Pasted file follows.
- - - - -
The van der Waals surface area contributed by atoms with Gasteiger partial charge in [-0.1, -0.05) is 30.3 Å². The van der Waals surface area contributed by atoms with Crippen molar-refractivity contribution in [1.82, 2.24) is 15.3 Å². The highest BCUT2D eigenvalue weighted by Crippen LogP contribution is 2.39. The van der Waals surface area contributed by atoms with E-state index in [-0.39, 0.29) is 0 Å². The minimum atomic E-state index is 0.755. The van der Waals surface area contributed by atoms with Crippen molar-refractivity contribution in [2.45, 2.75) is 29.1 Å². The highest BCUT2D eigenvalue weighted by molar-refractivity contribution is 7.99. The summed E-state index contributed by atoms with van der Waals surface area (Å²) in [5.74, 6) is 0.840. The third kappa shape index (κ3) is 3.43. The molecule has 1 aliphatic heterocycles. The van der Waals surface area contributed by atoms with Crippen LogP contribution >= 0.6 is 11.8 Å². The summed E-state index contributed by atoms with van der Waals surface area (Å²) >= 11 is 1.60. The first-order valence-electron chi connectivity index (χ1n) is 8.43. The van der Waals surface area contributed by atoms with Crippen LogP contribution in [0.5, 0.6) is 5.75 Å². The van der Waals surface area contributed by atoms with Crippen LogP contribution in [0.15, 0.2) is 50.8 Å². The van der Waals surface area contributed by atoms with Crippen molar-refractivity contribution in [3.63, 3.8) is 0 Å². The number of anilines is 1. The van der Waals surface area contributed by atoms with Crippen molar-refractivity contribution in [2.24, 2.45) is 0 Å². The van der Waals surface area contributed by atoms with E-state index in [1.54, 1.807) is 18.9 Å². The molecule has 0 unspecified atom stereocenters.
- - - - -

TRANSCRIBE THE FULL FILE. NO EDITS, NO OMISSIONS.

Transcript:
The van der Waals surface area contributed by atoms with Gasteiger partial charge in [-0.1, -0.05) is 30.3 Å². The van der Waals surface area contributed by atoms with Crippen molar-refractivity contribution in [1.82, 2.24) is 15.3 Å². The highest BCUT2D eigenvalue weighted by Crippen LogP contribution is 2.39. The van der Waals surface area contributed by atoms with E-state index in [-0.39, 0.29) is 0 Å². The minimum atomic E-state index is 0.755. The van der Waals surface area contributed by atoms with Crippen molar-refractivity contribution in [2.45, 2.75) is 29.1 Å². The highest BCUT2D eigenvalue weighted by molar-refractivity contribution is 7.99. The summed E-state index contributed by atoms with van der Waals surface area (Å²) in [5.74, 6) is 0.840. The third kappa shape index (κ3) is 3.43. The molecule has 1 aliphatic heterocycles. The van der Waals surface area contributed by atoms with Crippen LogP contribution >= 0.6 is 11.8 Å². The summed E-state index contributed by atoms with van der Waals surface area (Å²) >= 11 is 1.60. The first-order valence-electron chi connectivity index (χ1n) is 8.43. The van der Waals surface area contributed by atoms with Crippen LogP contribution in [0.5, 0.6) is 5.75 Å². The van der Waals surface area contributed by atoms with Crippen LogP contribution in [0.15, 0.2) is 50.8 Å². The van der Waals surface area contributed by atoms with Crippen molar-refractivity contribution in [3.63, 3.8) is 0 Å². The number of anilines is 1. The van der Waals surface area contributed by atoms with Crippen molar-refractivity contribution in [2.24, 2.45) is 0 Å². The van der Waals surface area contributed by atoms with E-state index in [1.54, 1.807) is 18.9 Å². The molecule has 0 unspecified atom stereocenters.